Ja 392 Bhisapupphajātaka
The Story about the Lotus Flower (6s)

Alternative Title: Siṅghapupphajātaka (Cst)

In the present one monk is blamed by a Devatā for smelling a flower. The Buddha tells a similar story from the past, in which a Devadhītā explains she does not reprehend ordinary thieves, but, because of his profession as an ascetic, his behaviour needs to be beyond reproach.

The Bodhisatta = the ascetic (tāpasa),
Uppalavaṇṇā = Devadhītā.

Keywords: Theft, Probity, Devas.

“You were never.” The Teacher told this tale while dwelling in Jetavana, concerning a certain monk. The story is that the monk had left Jetavana and dwelt in the Kosala kingdom near a certain wood: one day he went down into a lotus-pool, {3.308} and seeing a lotus in flower he stood to leeward and smelt [3.192] it. Then the Devatā who dwelt in that part of the forest frightened him saying: “Sir, you are a thief of odours, this is a kind of theft.” He went back in a fright to Jetavana, and saluted the Teacher and sat down. “Where have you been staying, monk?” “In such and such a wood, and the Devatā frightened me in such and such a way.” The Teacher said: “You are not the first who have been frightened by a Devatā when smelling a flower; sages of old have been frightened in like manner,” and at the monk’s request he told a story of the past.

In the past when Brahmadatta was reigning in Benares, the Bodhisatta was born in a brahmin family of a village in Kāsi: when he grew up he learned the arts at Taxila, and afterwards became an ascetic and lived near a lotus-pool. One day he went down into the pool and stood smelling a lotus in full flower. A Devadhītā who was in a hollow in a trunk of a tree alarming him spoke the first verse:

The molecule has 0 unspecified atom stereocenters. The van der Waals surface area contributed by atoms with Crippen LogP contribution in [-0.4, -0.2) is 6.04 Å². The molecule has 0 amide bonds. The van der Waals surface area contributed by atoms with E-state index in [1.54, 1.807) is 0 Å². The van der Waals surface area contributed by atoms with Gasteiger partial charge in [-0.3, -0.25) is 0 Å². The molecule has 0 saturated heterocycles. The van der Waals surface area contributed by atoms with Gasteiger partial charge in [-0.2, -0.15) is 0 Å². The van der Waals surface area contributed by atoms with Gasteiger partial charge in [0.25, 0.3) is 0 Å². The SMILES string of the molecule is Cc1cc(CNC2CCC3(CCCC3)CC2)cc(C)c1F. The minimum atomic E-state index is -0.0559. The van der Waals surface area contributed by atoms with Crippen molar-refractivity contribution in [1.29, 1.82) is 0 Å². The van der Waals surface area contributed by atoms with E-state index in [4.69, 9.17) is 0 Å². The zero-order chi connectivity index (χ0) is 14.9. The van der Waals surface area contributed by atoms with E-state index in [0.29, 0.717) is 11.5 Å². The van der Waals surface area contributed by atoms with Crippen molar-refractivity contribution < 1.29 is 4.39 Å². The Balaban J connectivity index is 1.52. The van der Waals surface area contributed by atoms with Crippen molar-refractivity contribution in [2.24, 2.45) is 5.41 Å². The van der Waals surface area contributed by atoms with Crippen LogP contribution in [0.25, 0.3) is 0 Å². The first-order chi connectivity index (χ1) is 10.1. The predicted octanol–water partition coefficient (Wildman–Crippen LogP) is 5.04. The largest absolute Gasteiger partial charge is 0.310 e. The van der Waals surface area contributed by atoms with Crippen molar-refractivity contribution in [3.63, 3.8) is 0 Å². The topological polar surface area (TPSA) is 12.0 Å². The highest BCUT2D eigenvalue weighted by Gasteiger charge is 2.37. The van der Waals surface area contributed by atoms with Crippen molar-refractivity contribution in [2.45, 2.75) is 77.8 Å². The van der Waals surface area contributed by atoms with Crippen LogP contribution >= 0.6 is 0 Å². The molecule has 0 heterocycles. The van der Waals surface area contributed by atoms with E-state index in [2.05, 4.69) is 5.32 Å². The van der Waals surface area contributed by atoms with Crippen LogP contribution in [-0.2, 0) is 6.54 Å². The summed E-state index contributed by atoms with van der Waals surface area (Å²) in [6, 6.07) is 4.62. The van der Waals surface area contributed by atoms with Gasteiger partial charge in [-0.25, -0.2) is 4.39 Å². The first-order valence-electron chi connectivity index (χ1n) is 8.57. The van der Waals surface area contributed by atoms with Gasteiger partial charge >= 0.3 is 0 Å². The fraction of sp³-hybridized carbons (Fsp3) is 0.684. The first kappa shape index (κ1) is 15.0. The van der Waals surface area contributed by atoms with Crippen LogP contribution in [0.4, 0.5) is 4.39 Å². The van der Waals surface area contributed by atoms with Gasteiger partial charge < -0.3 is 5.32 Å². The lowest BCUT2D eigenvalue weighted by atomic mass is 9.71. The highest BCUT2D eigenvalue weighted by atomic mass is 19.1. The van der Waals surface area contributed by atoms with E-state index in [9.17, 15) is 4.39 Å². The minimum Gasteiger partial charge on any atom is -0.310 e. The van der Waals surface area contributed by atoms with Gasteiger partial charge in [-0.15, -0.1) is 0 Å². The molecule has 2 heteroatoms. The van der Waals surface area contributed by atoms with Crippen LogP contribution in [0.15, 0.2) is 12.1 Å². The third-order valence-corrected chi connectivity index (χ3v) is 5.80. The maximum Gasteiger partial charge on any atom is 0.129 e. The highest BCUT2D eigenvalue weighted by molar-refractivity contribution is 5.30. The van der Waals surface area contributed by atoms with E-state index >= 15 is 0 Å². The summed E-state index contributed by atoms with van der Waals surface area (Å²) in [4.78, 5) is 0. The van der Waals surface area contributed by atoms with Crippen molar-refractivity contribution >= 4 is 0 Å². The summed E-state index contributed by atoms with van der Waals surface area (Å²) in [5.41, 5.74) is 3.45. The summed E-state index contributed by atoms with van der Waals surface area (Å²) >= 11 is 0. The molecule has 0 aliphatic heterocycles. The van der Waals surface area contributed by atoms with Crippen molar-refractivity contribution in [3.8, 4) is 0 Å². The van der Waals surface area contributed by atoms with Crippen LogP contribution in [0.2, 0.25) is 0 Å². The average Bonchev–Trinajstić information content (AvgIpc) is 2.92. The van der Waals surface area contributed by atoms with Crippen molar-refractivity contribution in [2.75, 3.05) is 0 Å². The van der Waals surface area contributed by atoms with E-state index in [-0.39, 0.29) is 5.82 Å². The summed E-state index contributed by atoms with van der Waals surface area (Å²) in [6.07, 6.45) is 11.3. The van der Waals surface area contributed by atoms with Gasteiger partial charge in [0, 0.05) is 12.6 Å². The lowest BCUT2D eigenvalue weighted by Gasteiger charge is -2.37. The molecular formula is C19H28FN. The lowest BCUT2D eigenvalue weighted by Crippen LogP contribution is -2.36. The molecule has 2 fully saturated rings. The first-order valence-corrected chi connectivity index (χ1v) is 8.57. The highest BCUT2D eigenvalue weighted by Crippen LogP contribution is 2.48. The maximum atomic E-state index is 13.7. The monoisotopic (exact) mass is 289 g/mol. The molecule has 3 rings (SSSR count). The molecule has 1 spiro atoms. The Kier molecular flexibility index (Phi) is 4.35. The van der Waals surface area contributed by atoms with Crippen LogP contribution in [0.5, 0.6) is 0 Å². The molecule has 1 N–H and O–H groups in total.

1. “You were never given that flower you smell, though it’s only a single bloom;
’Tis a species of larceny, venerable sir, you are stealing its perfume.”

Then the Bodhisatta spoke the second verse:

2. “I neither take nor break the flower: from afar I smell the bloom.
I cannot tell on what pretence you say I steal perfume.”

At the same moment a man was digging in the pool for lotus-fibres and breaking the lotus-plants. The Bodhisatta seeing him said: “You call a man thief if he smells the flower from afar: {3.309} why do you not speak to that other man?” So in talk with her he spoke the third verse:

3. “A man who digs the lotus-roots and breaks the stalks I see:
Why don’t you call the conduct of that man disorderly?”

The Devatā, explaining why she did not speak to him, spoke the fourth and fifth verses:

4. “Disgusting like a nurse’s dress are men disorderly:
I have no speech with men like him, but I deign to speak to you.

5. When a man is free from evil stains and seeks for purity,
A wrong like a hair-tip shows on him like a dark cloud in the sky.”

So alarmed by her the Bodhisatta in emotion spoke the sixth verse:

5. “For sure, Yakkha, you know me well, to pity me you deign:
If you see me do the like offence, pray speak to me again.”

Then the Devadhītā spoke to him the seventh verse:

7. “I am not here to serve you, no hireling folk are we:
Find, monk, for yourself the path to reach felicity.” [3.193] {3.310}

So exhorting him she entered her own abode. The Bodhisatta entered on the Absorptions and was reborn in the Brahmā Realm.

The lesson ended, the Teacher declared the Truths, and identified the Jātaka, at the end of the Truths, the monk was established in the fruit of the First Path. “At that time the Devadhītā was Uppalavaṇṇā, the ascetic myself.”